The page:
Drug Delivery System Market Size

The pharmaceutical drug delivery market size is studied on the basis of route of administration, application, and region to provide a detailed assessment of the market. On the basis of route of administration, it is segmented into oral delivery, pulmonary delivery, injectable delivery, nasal delivery, ocular delivery, topical delivery, and others.

The estimated global market size of drug delivery products was $1.4 trillion in 2020. Unfortunately, 40% of marketed drugs and 90% of pipeline drugs (mostly small molecules) are poorly soluble in water, which makes parenteral, topical, and oral de­livery difficult or impossible. In relation, poor solubility often leads to low drug efficacy. Add in the fact that many other hurdles exist in the form of drug loading, stability, controlled release, toxicity, and absorption – it’s not hard to understand the difficulties in bringing new drug products to market. Additionally, biopharma­ceuticals (proteins, peptides, nucleic acids, etc) and combination drug products possess many of these same problematic obstacles that affect efficacy. These challenges, coupled with the complexity and diversity of new pharmaceuticals, have fueled the develop­ment of a novel drug delivery platforms that overcome a great many bioavailability and delivery obsta­cles. By leveraging these platforms, pharmaceutical and biopharmaceutical companies can improve dosing accuracy, efficacy, and reproducibility in their drug discovery and drug delivery research.

Drug Delivery System Demand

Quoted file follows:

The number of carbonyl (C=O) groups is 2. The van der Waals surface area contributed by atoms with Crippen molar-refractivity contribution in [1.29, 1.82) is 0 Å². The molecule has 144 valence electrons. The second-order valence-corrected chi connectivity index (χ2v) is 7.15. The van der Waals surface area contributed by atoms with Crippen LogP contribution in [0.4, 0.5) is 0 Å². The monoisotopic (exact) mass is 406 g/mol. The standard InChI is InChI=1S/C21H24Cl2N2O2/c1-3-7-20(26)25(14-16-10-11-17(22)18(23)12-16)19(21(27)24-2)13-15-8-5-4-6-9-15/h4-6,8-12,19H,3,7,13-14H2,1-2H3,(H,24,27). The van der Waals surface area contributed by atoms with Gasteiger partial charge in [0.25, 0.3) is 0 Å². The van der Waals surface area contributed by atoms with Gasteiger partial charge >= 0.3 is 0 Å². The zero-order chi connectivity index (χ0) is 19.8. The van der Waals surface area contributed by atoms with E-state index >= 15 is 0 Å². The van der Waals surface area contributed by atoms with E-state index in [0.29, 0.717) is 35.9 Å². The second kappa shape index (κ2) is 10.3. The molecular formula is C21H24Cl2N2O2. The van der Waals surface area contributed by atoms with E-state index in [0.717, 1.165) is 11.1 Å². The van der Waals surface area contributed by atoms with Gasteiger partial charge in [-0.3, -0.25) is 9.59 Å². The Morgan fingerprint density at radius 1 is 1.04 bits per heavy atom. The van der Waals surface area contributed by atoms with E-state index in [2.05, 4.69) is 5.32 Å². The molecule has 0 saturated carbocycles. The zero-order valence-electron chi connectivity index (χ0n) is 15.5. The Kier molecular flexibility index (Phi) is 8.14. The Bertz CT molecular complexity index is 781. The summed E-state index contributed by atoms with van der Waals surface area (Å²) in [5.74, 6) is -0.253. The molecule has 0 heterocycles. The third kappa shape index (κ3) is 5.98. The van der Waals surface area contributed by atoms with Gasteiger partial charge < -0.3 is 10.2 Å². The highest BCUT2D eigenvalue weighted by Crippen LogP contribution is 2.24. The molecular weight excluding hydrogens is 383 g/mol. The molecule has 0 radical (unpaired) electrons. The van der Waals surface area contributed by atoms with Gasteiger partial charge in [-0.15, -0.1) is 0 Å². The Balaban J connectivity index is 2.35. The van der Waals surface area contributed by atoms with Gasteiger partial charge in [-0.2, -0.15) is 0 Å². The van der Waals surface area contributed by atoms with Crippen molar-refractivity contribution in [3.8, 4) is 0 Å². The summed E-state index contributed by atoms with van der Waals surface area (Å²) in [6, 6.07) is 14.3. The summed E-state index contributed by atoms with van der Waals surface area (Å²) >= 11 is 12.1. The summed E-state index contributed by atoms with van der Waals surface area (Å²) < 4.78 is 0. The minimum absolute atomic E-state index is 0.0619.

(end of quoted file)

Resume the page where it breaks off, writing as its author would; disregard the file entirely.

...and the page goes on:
The demand for pharmaceutical products worldwide is only going to increase in the coming years, as old and emerging dis­eases continue to threaten the well-being of people globally. Drug discovery efforts are expected to intensify, generating a large va­riety of active compounds with vastly different structures and properties. However, it is well known that despite tremendous out­put of the drug discovery process, the success rate of a candidate compound becoming an approved drug product is extremely low. The majority of candidate compounds are discarded due to var­ious hurdles in formulation and preclinical testing (such as issues with solubility, stability, manufacturing, storage, and bioavailabil­ity) before even entering into clinical studies. Therefore, advances in formulation and drug delivery, especially the development of new and versatile biomaterial platforms as effective excipients, may salvage many “difficult,” otherwise triaged, drug com­pounds, and significantly enhance their chance of becoming vi­able products. Furthermore, breakthroughs in biomaterial platform technologies will also facilitate life cycle management of existing APIs through reformulation, repurposing of existing APIs for new indications, and development of combination prod­ucts consisting of multiple APIs.